Posted by:Shyam Deval July 22nd, 2015

When we at BTC work with clients for whom we design and develop mobile applications, it is our constant endeavor to help them understand the need to plan for the entire lifecycle of the mobile application,going beyond the initial development and deployment. It’s not always an easy concept to digest, especially if the project is a stand-alone business group initiative and not part of strategic mobility initiatives.

The constant rapid changes happening in the mobile landscape, the increasing emphasis on mobile as an engagement vehicle for customers, employees and partners alike and the resultant criticality of ensuring that the mobile application experience is consistent throughout the lifecycle of that application make thinking strategically about it an absolute necessity.

Today I want to share an approach to Mobile Application Lifecycle Management (MALM) outlined by VDC research that I came across recently.This approach breaks down the entire lifecycle into a number of clearly identifiable and manageable processes. I will provide context to each of the stages based on our experience here at BTC developing and managing a recent enterprise app called Sales360.

VDC has identified following seven key processes in MALM:

  • Identification: In this stage work is done to identify potential users of the app (such as customers and employees),processes that will be mobilized,systems that need to interface with the app and other technology assets that need to be leveraged and lastly but importantly business requirements for the app. For the Sales360 app, we identified ‘Sales Managers and sales teams’ as the users, being able to quickly adjust sales plan by comparing actual and forecast numbers as well as accessing pursuits in progress – all while being mobile, as the key business requirement, and SAP ERP and Salesforce as the systems to interface from the mobile app.

  • Specify: In this state detailed app requirements are defined as well as a ‘buy vs. build’ decision is made using the detailed feature analysis. We decided to build the Sales360 app in order to support the requirement to pull together information from two disparate data sources and visually represent it to provide an effective ‘mobile’ user experience.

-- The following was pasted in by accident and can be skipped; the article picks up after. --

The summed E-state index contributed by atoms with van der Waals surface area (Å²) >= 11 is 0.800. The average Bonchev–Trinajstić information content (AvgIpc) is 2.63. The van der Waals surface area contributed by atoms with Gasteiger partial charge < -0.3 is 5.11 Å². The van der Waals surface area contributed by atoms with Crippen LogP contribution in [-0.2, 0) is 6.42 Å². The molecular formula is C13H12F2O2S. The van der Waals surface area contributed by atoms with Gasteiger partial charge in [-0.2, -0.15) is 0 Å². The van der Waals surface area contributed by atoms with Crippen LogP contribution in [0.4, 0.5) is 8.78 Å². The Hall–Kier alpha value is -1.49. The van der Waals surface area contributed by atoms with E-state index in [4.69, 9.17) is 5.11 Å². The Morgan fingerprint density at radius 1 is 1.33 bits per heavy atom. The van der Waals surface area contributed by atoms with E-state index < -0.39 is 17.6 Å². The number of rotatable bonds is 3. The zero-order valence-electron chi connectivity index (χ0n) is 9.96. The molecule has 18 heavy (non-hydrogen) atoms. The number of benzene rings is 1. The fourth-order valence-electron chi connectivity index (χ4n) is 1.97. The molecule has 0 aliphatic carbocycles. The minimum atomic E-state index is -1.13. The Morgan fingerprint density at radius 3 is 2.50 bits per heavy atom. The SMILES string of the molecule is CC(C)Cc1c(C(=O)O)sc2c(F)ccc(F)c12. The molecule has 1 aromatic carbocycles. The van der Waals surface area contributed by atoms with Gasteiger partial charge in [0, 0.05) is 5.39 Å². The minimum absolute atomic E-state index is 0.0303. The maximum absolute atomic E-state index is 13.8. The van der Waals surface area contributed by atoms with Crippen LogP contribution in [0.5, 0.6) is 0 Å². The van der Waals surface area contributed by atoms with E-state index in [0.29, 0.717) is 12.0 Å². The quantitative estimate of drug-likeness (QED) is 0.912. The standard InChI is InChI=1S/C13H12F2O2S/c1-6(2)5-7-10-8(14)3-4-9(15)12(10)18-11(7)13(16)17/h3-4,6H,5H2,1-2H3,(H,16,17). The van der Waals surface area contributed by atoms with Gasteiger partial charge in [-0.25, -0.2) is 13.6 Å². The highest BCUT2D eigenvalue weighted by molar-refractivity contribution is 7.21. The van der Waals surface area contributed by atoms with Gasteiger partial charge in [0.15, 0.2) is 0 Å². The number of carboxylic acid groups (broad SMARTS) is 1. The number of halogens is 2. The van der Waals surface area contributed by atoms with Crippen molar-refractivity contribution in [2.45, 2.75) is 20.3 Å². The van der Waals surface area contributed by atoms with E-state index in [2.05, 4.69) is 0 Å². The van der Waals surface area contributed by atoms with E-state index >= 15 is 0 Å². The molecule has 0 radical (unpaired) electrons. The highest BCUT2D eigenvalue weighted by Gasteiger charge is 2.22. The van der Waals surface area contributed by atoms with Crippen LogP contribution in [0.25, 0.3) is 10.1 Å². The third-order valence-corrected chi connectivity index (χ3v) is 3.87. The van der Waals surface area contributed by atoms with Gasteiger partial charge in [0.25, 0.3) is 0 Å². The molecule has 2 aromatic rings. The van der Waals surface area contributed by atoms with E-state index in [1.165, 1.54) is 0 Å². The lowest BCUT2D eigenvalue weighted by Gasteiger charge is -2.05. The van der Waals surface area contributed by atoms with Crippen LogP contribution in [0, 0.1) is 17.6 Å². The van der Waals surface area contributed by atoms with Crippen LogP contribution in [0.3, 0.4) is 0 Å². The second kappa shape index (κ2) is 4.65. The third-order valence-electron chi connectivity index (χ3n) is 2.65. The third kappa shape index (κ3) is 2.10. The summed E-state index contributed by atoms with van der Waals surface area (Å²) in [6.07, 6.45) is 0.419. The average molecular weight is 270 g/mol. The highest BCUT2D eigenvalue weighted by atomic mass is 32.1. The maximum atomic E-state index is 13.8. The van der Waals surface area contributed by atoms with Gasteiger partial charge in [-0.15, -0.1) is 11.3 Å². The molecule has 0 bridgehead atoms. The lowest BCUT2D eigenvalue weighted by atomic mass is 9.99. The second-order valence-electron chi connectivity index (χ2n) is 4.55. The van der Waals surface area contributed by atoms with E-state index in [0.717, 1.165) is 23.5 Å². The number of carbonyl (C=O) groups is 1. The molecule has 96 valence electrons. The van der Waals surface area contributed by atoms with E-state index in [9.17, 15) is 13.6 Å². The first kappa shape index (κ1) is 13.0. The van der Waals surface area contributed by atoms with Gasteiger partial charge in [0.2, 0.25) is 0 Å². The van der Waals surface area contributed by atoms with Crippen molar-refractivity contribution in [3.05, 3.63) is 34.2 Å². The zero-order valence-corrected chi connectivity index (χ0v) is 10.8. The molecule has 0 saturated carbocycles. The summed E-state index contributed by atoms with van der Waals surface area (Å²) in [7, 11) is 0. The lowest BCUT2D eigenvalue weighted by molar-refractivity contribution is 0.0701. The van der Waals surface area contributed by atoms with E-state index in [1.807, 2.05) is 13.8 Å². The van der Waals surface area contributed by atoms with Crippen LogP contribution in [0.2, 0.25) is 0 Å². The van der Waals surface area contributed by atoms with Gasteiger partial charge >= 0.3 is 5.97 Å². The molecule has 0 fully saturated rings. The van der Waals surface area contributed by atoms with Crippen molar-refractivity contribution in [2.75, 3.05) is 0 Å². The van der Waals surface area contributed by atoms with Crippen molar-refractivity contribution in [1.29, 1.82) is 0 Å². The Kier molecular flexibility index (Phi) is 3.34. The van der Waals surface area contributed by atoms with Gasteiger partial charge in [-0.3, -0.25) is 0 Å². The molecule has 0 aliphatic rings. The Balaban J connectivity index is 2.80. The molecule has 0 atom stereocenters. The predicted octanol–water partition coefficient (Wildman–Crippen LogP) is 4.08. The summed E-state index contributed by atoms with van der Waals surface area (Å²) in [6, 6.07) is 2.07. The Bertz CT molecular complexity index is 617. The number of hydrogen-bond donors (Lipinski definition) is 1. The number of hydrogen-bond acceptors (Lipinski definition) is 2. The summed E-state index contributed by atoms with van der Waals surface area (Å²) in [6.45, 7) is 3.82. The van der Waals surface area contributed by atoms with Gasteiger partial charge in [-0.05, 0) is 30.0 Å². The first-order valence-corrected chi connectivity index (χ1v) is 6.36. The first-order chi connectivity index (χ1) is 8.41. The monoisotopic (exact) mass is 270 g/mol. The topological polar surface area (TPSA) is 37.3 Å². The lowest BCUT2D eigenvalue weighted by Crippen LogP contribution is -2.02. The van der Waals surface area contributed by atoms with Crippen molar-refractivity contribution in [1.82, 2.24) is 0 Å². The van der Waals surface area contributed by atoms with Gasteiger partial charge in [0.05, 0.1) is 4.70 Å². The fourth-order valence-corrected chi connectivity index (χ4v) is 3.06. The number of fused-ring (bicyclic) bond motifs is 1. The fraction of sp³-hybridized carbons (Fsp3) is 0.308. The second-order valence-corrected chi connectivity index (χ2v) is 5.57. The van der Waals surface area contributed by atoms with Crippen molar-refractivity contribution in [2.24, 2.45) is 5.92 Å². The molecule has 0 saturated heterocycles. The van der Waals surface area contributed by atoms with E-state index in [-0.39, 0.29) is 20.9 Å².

• Develop or Acquire: Technical design decisions for the target development environment; integration and synchronization with the back-end data, as well as quality control and testing are made in this phase. Sales360 app was built using SAP Mobile platform (SMP) and we used the SMP provided adaptors to connect to the two backend system.

  • Secure: Requirements around authorization and authentication are defined in this stage as well as technical decisions on how to implement the needed security. Sales360 used Salesforce single sign on (SSO) for authenticating access to the app and a role based security for data access.

  • Install: Once the app is built, decisions need to be made about the mode of distribution for app as well as what analytics to track for app usage. Sales360 will be distributed via the MAM toolkit provided by SMP and we will be tracking app usage at a fairly granular level so we can continuously improve the app for our users based on analysis of their usage of the app.

  • Manage: In this phase, app usage is tracked and monitored as well as any compliance policies relative to app usage are enforced.

  • End-of-life: It is extremely important to not have apps floating around in public domain that are no longer in use. Not only it is a security risk but it can also provide a bad user experience if users think they are accessing a current supported app. This phase is used to identify applications that are no longer in use and maintaining a log of whitelist and blacklist apps. Making and executing ‘end of life’ decisions for the apps in a timely manner is very critical.

VDC so correctly points out in its research how successful application development can provide companies with a competitive advantage, which can translate into increased efficiency and cost savings. As mobile applications become more and more integral to critical business operations, it is imperative for companies to have a well thought out and executed Mobile Application Lifecycle Management process that is also clearly communicated to all the stakeholders.

Do you use a MALM process and what has been your experience with such a process? I would love to hear from you about your experience.

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